Robo-harassment hits the big time
    (in a small way)

ABC News’s campaign blog notices the “false-flag” robocalling scandal. But you’d never know the issues were harassment and deception, as opposed to the technology of automated calling.

“False flag” robocall harassment has finally made it into the mainstream media, sortakinda. ABC News’s “Political Rader” has a story; not clear if anything was shown on the evening news.

The story isn’t much use. The General Counsel of the DCCC wrote an incredibly lame “Cease and Desist” letter, which burbles on about noncompliance with FCC regulations without ever making it clear that the calls are (1) intended to harass, (2) intended to deceive, and (3) are in fact deceiving many voters. That allows the RNCC guy to make a superficially plausible “you-do-it-too” response. Someone who had received one of the fake calls and thought it came from a Democrat could read the whole thing and have no idea it applied to the calls he’d received.

I posted a comment on “Political Radar.”

The issue isn’t “robo-calling.” The issue is harassment and deception. The calls paid for by the Republican National Congressional Committee are designed to annoy the people being called, and they’re designed to appear as if they come from Democratic campaigns.

It’s probably worth the effort to post something brief on that site, just to show there’s interest in the story and to ward off the GOP trolls.

Author: Mark Kleiman

Professor of Public Policy at the NYU Marron Institute for Urban Management and editor of the Journal of Drug Policy Analysis. Teaches about the methods of policy analysis about drug abuse control and crime control policy, working out the implications of two principles: that swift and certain sanctions don't have to be severe to be effective, and that well-designed threats usually don't have to be carried out. Books: Drugs and Drug Policy: What Everyone Needs to Know (with Jonathan Caulkins and Angela Hawken) When Brute Force Fails: How to Have Less Crime and Less Punishment (Princeton, 2009; named one of the "books of the year" by The Economist Against Excess: Drug Policy for Results (Basic, 1993) Marijuana: Costs of Abuse, Costs of Control (Greenwood, 1989) UCLA Homepage Curriculum Vitae Contact: Markarkleiman-at-gmail.com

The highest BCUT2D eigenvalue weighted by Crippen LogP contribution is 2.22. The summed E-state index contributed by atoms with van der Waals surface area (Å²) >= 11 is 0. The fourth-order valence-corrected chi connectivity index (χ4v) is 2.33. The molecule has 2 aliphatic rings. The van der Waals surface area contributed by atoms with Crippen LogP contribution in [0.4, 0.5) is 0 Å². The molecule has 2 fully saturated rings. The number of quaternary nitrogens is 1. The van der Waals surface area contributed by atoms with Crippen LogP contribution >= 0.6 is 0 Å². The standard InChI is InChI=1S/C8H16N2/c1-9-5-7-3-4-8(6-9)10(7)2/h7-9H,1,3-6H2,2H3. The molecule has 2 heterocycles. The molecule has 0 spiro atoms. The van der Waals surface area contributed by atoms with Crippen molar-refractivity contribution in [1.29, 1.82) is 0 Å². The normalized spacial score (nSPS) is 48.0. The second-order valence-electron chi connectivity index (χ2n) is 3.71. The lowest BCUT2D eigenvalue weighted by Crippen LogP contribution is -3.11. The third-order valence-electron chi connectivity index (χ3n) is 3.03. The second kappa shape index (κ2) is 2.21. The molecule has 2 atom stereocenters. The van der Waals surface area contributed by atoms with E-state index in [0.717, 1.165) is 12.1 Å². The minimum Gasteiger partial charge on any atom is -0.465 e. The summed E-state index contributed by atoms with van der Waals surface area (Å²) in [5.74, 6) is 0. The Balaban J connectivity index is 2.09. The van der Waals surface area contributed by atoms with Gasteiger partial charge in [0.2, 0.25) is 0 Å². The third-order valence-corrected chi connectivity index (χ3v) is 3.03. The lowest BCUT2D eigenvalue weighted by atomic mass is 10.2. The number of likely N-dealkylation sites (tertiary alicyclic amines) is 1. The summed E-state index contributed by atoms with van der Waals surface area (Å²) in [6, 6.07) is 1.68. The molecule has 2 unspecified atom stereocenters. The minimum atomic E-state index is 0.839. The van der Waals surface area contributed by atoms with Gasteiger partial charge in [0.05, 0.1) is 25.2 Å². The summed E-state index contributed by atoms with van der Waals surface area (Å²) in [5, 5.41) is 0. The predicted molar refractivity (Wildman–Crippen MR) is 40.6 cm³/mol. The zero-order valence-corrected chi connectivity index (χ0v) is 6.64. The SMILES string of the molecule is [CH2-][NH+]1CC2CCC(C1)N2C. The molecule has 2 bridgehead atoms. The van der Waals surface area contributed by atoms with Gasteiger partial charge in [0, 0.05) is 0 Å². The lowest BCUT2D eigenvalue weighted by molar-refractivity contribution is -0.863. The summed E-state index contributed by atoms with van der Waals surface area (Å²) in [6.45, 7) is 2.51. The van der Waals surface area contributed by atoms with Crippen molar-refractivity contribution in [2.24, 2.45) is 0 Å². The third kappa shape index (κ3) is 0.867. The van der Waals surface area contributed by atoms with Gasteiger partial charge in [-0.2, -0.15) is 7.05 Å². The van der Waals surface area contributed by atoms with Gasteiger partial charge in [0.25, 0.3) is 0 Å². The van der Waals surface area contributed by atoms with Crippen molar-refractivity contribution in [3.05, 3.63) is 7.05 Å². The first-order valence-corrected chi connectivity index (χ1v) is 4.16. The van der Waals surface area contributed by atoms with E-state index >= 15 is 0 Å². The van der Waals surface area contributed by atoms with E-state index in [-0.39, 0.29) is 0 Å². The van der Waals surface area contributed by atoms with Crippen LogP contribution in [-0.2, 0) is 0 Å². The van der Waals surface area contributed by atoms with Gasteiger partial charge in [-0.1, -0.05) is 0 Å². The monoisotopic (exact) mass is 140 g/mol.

7 thoughts on “Robo-harassment hits the big time
    (in a small way)”

  1. Actually, the letter dosn't look all that lame to me — although I do wish he'd been more specific. He did say that the group sending the phone calls is not identified till the end of the call, and that — without giving a number to prevent call-backs — the senders are free to, and do, repeatedly send the calls. Beyond that point, he really didn't have any LEGAL argument he could make, although he could certainly have expressed his belief that the calls were deliberately intended to fool some listeners into thinking they were from the Democrat.
    I'd like to know who thought this scheme up. At any rate, it's been in effect for a long time. I myself was carpet-bombed with calls of exactly this sort in the CA-4 district for about a month before the election, and there was a period of about 3 days last week when they were arriving like clockwork once a day at about 7 PM.

  2. CNN has some video coverage as well, but it's pretty weak brew. I'm following the issue, and I can't tell what the story is. The local articles in PA and NH are better, but it's only been front page material in NH.

  3. Mark: Making repeated telephone calls, solely to harass, is a federal felony carrying a two-year maximum sentence. 47 U.S. Code sec 223(a)(1)(E). A consiracy to make such calls (are you listening, RNCC?) is a five-year felony. 18 U.S.C. sec 371.

  4. If the calls consisted of loud music and the screams of rabbits being slaughtered, or something else equally devoid of intellectual content and political salience, you might be able to make the case that they are intended "solely to harass". In as much as they consist of disparaging statements about the Democratic candidate, they sound an awful lot like something called a "campaign advertisment", and I'm betting that they're intended solely to defeat the Democratic candidate, with any harassment being incidental.

  5. The robo calls finally made it into the mainstream media, with the NY Times' headline reading, "Repeat Calls Spur a Debate Over Tactics" (instead of "Republicans Engage in New Dirty Tricks"). Who is "debating" these tactics? Did a NY Times headline in 1944 read, "Implementation of the 'Final Solution' Stirs Debate"?

  6. Ah, yes; Calls saying things about Democratic candidates that you'd rather not be said about them, and that identify their source only at the end, are the moral equivalent of the holocaust.
    Election day hysteria is in full swing. LOL!

  7. Brett, if you're referring to my posting, I do not think that it can reasonably be construed to imply any moral equivalence. In fact, it would be ridiculous to construe it to do so. It drew an analogy in order to make more stark the way that the New York Times' concern for false objectivity overrides its concern for telling the truth.

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